He sent me a note on July 2, just some jokey line about politics: nothing unusual, nothing portentous, nothing worth a call to see how he was feeling. Two days later, according to the news reports, he sat down in his New York apartment and put a gun to his head--a July 4 suicide, the noise of the shot lost in the crash of the fireworks above the East River.
I can picture it, unfortunately. Those ratty, rundown rooms in which he lived. The pistol he kept in gleeful defiance of the city's gun laws. The prickly brilliance with which he thought himself down into a narrower and narrower trap. The cosseted ill-health and the limp. The endless self-conceit that confirmed even his despair as a great and cosmic thing: an arrogance against the universe, a point of deadly pride. "Here in old age," he grandly announced when I saw him at lunch this spring, "I've finally decided that being a genius is enough for any man, and I'm just going to have to live with it."
He couldn't, of course, because it's not enough: The mad brightness of his arrogance burned against a background blacker than the grave. But the truth is that Tom Disch really was a genius. There was nothing he couldn't do with words. In 1980, he banged out a children's tale called "The Brave Little Toaster: A Bedtime Story for Small Appliances" that became a popular Disney film. In 1987, he penned a screenplay for Miami Vice: the weirdest episode of that television program, starring--if I remember correctly--the soul singer James Brown as an extraterrestrial and the gawky young Chris Rock as a hitman, with some inexplicable subplot involving peanut butter.
Just because he was who he was, he got away with things that few other writers have managed. Who else could have written comically lowbrow reviews for Entertainment Weekly, deliberately pretentious theater criticism for the Nation, wisecracking essays on art for THE WEEKLY STANDARD, and formal verse for First Things?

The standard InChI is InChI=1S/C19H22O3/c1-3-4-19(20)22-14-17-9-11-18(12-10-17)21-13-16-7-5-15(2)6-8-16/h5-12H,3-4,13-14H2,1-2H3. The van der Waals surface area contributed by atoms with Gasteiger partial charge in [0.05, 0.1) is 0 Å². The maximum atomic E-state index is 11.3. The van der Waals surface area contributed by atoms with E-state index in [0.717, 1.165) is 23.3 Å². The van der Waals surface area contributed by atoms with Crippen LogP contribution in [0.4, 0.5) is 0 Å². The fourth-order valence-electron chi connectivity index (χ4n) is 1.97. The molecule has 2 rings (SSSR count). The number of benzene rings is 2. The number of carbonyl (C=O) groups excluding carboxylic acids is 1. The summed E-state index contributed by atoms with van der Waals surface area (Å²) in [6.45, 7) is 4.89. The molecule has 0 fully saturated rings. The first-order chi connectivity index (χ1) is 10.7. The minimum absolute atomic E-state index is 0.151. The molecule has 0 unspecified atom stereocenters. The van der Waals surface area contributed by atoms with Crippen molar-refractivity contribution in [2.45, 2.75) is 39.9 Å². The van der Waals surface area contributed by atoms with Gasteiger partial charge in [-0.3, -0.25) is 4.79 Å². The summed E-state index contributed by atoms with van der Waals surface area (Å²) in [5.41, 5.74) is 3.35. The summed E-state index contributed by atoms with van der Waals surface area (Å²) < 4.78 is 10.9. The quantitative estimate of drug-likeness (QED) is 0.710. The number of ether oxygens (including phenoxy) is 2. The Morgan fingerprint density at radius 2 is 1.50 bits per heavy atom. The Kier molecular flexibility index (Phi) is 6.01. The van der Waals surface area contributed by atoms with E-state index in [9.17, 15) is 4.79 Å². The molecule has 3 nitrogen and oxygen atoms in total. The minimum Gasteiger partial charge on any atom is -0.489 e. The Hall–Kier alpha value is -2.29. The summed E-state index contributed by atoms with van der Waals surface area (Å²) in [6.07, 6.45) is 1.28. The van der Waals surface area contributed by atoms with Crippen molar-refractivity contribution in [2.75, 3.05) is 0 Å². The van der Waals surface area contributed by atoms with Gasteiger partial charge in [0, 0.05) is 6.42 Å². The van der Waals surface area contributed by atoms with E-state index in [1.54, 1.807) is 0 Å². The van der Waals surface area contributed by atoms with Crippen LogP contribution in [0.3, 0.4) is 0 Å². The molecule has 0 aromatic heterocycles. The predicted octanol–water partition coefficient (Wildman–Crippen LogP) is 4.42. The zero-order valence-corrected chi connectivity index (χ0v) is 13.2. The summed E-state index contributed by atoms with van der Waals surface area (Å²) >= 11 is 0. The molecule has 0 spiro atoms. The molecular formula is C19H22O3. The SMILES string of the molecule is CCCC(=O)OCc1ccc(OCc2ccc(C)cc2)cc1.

He was best known for the science fiction he wrote early in his career, from The Genocides in 1965 through On Wings of Song in 1979. A member of the "New Wave" generation, he helped move science fiction away from its pulp origins, but there was also something dark and off-putting in his work. Only in 1999 did he finally win one of science fiction's Hugo Awards, and that for his nonfiction history of the genre, The Dreams Our Stuff Is Made Of. As the critic John Clute once observed, "Because of his intellectual audacity, the chillingly distant mannerism of his narrative art, the austerity of the pleasures he affords, and the fine cruelty of his wit, Thomas M. Disch has been perhaps the most respected, least trusted, most envied, and least read of all modern first-rank SF writers."
He wanted, however, to be known as a poet, even changing his byline from "Thomas M. Disch" to "Tom Disch" whenever he published his verse. His two volumes of essays about poets and poetry are the most lively of the last twenty years, and his own poetry was at its best in comic applications of fantastically difficult forms.
All in all, it was a fine career--one with which nearly any popular writer would be satisfied. And yet, it seems, in the final analysis, strangely lacking. Or lacking, at least, in the works one would expect from a talent as prodigious as Tom Disch's. He once told me that part of the reason he quit writing science fiction was that, to deepen it into real art, "I would have to be like [the brilliant religious science-fiction author] Gene Wolfe and return to the Catholicism that I barely got away from when I was young--and I can't do that, of course."
Of course. His homosexuality was always unhappy, and his life was always a mess, and he never escaped his escape from Catholicism, if that makes any sense: He never got over the proud feeling that in his unique genius he had broken his chains like Prometheus and was free to do anything.
Whatever such men do, in the end, it cannot be enough. By the time he sat down this summer to kill himself, he seemed to have frittered away most of the money he'd made. A pipe had burst in his farmhouse in upstate New York, and two years later, he told me this spring at lunch, he still hadn't done anything about it: a lifetime of books and papers now abandoned, an inch deep in mold. That's a terrible image to have left for one of the most talented and interesting people of his generation. An image of waste and unbearable sadness.